The Quarterly of the Texas State Historical Association, Volume 15, July 1911 - April, 1912 Page: 21
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The Aguayo Expedition
our story opens he was evidently stationed in some military capac-
ity on the northern frontier, with headquarters either at Los
Patos or Parras. In 1716, writing from Santa Maria de las
Parras, he says that he has been there four years.'
HIe first comes to notice in relation to Texas in connection with
the quest of the Gran Quivira, which, since the time of Coronado,
had gradually receded from far off Kansas toward the Texas coun-
try. In a correspondence with the viceroy in 1715 and 1716,
Aguayo asked that Joseph Urrutia2 be sent to discover the Gran
Quivira, of whose wonders and riches he had heard from an In-
dian from the interior during his sojourn among the Texas tribes.3
The crisis in the Texas affairs seemed to offer Aguayo a chance
to gratify his ambition, and as soon as he heard of the French
attack, he offered "his life, sword, and property" in the service of
the king. The answer to this offer was his appointment to the
governorship of Texas and Coahuila and the further commission
to head the expedition that was to reoccupy Texas.4 He appar-
ently took possession of his office December 19, 1719.6 He is
'Archivo de Secretarla de Gobierno, Saltillo, aifo de 1699 [17161 Nu-
mero 17. January 12, 1715, he writes from San Francisco de los Patos;
December 5, 1716, he writes from Santa Marfa de las Parras. See, Autos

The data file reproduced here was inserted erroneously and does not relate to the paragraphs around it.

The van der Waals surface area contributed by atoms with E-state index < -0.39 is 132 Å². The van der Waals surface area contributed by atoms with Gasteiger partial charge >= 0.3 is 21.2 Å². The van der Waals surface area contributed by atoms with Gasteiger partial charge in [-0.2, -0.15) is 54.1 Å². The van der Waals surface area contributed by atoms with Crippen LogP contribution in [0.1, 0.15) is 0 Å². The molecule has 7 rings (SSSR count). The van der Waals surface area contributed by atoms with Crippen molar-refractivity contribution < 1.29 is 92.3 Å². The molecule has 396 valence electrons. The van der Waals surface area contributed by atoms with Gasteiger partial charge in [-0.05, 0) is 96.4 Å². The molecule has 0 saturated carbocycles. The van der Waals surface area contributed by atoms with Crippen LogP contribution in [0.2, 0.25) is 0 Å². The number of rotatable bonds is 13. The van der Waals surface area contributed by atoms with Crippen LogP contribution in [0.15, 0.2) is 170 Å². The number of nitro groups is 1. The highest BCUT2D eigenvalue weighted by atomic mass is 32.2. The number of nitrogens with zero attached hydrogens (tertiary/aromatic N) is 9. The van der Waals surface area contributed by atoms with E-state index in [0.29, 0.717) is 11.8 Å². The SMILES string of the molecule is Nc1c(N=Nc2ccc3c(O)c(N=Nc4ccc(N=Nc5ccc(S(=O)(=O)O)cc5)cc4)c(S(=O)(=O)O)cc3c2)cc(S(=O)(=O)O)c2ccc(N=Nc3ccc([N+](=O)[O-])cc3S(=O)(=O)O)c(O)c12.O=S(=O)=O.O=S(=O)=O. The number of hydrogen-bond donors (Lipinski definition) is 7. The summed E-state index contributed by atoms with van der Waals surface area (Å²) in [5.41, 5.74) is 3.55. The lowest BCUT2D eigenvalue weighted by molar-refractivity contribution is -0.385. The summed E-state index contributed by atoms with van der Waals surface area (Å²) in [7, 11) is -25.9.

sre el Descubrimiento de la Gran Quibira segun lo consultado por el
Marques de San Miguel de Aguayo. Superior Gobierno, Aio de 1715,
Tewas, No. 2, in B. MS.
2Urrutia had accompanied the TerAn Expedition in 1691, and had lived
among the T6xas Indians several years after the Spanish missions were
abandoned in 1693. See, Autos sre el Descubrimaiento de la Gran Qui-
vira segun lo consultado por el Marques de San Miguel de Aguayo, Su-
perior Gobierno, Afio de 1715, Texas, No. 2, in B. MS.
'The fiscal's first answer was an unconditional refusal to consider the
proposition at all. It was taken up later, however, with apparently more
promise. On July 3, 1715, a junta de guerra was held to consider the
question. It was here decided to ask both Aguayo and Urrutia for de-
tailed reports regarding the solicited expedition-among other things,
about the soil, climate, and inhabitants of Quivira, and their plans for the
projected enterprise. Aguayo complied with the request November 2, 1715.
He described the land, according to his information from the Indians,
to be forty leagues from the Texas country, and bathed by a great lake.
He suggested that he be allowed to provide Urrutia with ten or twelve
men, and that the latter go incognito, depending for aid on his following
among the friendly Indians. Urrutia did not report, as requested, and
the correspondence closes January 11, 1716, with the fiscal's recommenda-
tion. It was, that since Urrutia's report, which was the more important,
as he was to be the leader of the expedition, was not forthcoming, the
viceroy must renew his request for Urrutia's report. (Autos sre el
Descubrimiento de la Gran Quivira, etc. A copy of this correspondence
is to be had in Coleccidn de Memorias, XXVII, 116-130.)
'Peia, Derrotero, 1.
"It was on this day that Alarcon, his predecessor, went out of office.
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Texas State Historical Association. The Quarterly of the Texas State Historical Association, Volume 15, July 1911 - April, 1912, periodical, 1912; Austin, Texas. (texashistory.unt.edu/ark:/67531/metapth101056/m1/25/: accessed May 30, 2017), University of North Texas Libraries, The Portal to Texas History, texashistory.unt.edu; crediting Texas State Historical Association.